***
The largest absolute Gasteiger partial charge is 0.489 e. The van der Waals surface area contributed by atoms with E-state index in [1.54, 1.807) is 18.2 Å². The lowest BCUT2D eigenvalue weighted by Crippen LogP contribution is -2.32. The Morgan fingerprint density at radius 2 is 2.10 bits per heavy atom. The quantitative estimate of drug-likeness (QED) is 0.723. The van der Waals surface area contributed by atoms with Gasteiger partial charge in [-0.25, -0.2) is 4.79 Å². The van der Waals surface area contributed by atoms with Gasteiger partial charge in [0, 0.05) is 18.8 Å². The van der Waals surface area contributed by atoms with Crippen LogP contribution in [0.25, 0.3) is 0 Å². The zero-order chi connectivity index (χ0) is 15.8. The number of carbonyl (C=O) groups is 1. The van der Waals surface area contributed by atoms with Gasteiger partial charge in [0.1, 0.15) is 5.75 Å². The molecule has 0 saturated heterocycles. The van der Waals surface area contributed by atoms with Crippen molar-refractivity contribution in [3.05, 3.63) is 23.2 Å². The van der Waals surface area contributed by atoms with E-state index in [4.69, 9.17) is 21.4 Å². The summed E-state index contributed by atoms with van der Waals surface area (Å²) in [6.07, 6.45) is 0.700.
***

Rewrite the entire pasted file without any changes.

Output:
The largest absolute Gasteiger partial charge is 0.489 e. The van der Waals surface area contributed by atoms with E-state index in [1.54, 1.807) is 18.2 Å². The lowest BCUT2D eigenvalue weighted by Crippen LogP contribution is -2.32. The Morgan fingerprint density at radius 2 is 2.10 bits per heavy atom. The quantitative estimate of drug-likeness (QED) is 0.723. The van der Waals surface area contributed by atoms with Gasteiger partial charge in [-0.25, -0.2) is 4.79 Å². The van der Waals surface area contributed by atoms with Gasteiger partial charge in [0, 0.05) is 18.8 Å². The van der Waals surface area contributed by atoms with Crippen LogP contribution in [0.25, 0.3) is 0 Å². The zero-order chi connectivity index (χ0) is 15.8. The number of carbonyl (C=O) groups is 1. The van der Waals surface area contributed by atoms with Gasteiger partial charge in [0.1, 0.15) is 5.75 Å². The molecule has 0 saturated heterocycles. The van der Waals surface area contributed by atoms with Crippen molar-refractivity contribution in [3.05, 3.63) is 23.2 Å². The van der Waals surface area contributed by atoms with E-state index in [4.69, 9.17) is 21.4 Å². The summed E-state index contributed by atoms with van der Waals surface area (Å²) in [6.07, 6.45) is 0.700.